1/3 Of West Coast Kids Have Thyroid Problems (Fukushima)

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Researchers have discovered that the Fukushima nuclear disaster has had far-reaching health effects more drastic than previously thought: young children born on the US West Coast are 28 percent more likely to develop congenital hyperthyroidism.

In examining post-Fukushima conditions along the West Coast, researchers found American-born children to be developing similar conditions that some Europeans acquired after the 1986 meltdown of the Chernobyl Nuclear Power Plant.

“Fukushima fallout appeared to affect all areas of the US, and was especially large in some, mostly in the western part of the nation,” researchers from the New York-based Radiation and Health Project wrote in a study published by the Open Journal of Pediatrics.

Children born after the 2011 meltdown of Japan’s Fukushima Nuclear Power Plant are at high risk of acquiring congenital hyperthyroidism if they were in the line of fire for radioactive isotopes. Researchers studied concentration levels of radioiodine isotopes (I-131) and congenital hypothyroid cases to make the association.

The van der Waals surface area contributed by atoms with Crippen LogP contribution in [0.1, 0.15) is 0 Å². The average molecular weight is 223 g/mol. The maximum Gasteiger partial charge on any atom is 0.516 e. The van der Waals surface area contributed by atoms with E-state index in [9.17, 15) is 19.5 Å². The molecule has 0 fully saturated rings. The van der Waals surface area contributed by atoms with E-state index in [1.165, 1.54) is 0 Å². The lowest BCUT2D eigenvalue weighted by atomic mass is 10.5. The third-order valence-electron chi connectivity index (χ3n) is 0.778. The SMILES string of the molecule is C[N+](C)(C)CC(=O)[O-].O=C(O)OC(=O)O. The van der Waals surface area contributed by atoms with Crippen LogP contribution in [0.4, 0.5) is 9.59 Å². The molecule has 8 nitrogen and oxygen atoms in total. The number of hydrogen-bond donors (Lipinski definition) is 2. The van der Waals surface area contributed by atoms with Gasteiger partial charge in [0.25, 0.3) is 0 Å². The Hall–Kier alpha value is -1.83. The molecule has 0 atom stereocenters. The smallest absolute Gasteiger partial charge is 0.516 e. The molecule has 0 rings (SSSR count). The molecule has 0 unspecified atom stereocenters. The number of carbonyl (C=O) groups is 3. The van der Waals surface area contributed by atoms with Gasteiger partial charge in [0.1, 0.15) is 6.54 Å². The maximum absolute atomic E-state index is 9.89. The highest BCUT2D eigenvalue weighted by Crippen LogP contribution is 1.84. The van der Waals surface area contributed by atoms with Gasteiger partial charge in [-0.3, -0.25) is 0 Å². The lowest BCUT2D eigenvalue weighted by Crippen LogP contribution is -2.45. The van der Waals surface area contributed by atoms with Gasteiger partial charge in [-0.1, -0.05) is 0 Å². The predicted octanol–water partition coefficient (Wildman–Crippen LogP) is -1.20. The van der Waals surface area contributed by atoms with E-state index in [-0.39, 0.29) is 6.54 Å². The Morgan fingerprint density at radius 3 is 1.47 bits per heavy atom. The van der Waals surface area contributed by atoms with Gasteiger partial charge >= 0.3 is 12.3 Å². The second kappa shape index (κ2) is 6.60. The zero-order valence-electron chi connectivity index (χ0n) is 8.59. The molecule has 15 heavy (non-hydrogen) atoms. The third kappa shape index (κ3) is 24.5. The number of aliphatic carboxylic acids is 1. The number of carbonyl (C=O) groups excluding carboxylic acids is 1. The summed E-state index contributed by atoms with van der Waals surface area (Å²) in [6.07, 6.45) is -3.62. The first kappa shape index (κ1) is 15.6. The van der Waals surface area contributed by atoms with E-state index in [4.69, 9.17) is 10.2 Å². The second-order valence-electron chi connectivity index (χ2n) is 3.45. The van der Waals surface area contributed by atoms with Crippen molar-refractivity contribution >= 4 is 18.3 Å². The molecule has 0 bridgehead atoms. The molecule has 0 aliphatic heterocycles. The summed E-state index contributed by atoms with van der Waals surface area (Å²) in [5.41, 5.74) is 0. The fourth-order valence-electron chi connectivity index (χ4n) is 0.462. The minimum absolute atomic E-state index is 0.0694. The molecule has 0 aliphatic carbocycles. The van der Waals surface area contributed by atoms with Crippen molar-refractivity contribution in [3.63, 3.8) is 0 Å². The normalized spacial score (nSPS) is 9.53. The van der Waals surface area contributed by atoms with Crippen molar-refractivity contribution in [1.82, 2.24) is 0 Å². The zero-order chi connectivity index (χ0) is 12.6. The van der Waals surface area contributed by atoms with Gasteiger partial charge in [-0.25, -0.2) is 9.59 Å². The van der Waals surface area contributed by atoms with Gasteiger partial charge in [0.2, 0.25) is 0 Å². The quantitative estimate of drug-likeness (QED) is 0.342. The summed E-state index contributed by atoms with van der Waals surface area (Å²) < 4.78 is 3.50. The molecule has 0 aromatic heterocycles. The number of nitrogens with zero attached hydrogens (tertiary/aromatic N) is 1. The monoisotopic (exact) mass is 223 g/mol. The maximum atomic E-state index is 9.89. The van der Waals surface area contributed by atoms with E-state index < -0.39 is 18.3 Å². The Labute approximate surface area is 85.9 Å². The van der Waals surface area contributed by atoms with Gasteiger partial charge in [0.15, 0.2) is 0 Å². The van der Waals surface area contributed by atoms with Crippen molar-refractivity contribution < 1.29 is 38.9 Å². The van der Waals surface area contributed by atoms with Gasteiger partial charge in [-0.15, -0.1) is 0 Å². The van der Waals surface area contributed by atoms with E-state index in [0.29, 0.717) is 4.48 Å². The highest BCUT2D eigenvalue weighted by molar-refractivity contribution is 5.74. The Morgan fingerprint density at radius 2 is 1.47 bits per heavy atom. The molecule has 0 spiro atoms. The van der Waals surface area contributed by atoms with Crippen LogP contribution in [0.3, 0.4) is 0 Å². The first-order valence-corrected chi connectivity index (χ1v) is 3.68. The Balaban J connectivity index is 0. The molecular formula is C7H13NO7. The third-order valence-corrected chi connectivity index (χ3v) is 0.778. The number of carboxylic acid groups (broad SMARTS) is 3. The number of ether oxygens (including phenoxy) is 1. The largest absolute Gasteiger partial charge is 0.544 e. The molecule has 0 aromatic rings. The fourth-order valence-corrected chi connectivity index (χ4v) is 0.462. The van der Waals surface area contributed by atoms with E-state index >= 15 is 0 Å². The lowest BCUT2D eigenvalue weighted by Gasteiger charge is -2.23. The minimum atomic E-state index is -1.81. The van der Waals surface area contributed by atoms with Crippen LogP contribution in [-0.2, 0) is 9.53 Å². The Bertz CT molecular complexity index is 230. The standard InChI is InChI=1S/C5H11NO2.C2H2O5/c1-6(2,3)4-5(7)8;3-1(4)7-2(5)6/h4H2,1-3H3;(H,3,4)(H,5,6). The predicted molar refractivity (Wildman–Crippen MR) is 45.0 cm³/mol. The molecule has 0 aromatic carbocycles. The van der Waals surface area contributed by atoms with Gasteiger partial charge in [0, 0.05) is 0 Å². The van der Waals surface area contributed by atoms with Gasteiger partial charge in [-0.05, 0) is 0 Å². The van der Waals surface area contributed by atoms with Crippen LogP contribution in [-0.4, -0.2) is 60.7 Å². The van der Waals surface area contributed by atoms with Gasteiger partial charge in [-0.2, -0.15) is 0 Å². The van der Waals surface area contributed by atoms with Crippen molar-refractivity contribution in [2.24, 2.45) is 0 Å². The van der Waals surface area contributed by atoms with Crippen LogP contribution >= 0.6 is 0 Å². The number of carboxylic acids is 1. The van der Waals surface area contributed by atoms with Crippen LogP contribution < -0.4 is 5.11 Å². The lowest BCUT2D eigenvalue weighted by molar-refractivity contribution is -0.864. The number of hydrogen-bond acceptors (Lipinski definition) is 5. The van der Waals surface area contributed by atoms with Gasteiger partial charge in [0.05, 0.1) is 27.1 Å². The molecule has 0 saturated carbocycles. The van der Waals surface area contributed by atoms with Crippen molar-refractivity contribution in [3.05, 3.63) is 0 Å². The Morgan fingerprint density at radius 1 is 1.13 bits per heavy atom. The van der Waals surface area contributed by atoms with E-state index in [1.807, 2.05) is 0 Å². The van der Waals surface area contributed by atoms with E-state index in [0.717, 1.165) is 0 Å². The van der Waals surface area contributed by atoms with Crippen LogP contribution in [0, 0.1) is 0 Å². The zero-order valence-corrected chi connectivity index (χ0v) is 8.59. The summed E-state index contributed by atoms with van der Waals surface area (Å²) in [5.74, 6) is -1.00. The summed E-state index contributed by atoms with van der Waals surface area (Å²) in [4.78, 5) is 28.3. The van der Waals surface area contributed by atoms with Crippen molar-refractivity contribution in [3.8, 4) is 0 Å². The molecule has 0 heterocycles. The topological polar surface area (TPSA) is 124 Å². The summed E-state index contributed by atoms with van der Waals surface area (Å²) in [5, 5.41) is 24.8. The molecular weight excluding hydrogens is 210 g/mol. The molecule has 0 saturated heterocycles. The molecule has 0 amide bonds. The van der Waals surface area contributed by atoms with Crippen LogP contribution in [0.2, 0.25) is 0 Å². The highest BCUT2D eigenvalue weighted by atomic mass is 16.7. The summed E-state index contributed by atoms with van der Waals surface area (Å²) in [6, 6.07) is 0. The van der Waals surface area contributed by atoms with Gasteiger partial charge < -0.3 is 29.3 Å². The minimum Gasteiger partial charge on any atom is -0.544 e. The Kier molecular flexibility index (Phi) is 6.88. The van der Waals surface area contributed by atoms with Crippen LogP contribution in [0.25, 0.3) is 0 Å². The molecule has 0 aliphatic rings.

Just a few days after the meltdown, I-131 concentration levels in California, Hawaii, Alaska, Oregon and Washington were up to 211 times above the normal level, according to the study. At the same time, the number of congenital hypothyroid cases skyrocketed, increasing by an average of 16 percent from March 17 to Dec. 31, 2011. And between March 17 and June 30, shortly after the meltdown, newly born children experienced a 28 percent greater risk of acquiring hyperthyroidism.

In 36 other US states outside of the exposure zone, the risk of congenital hyperthyroidism decreased by 3 percent – a finding that researchers believe may serve as further proof that Fukushima had something to do with the unusually high results found on the West Coast.

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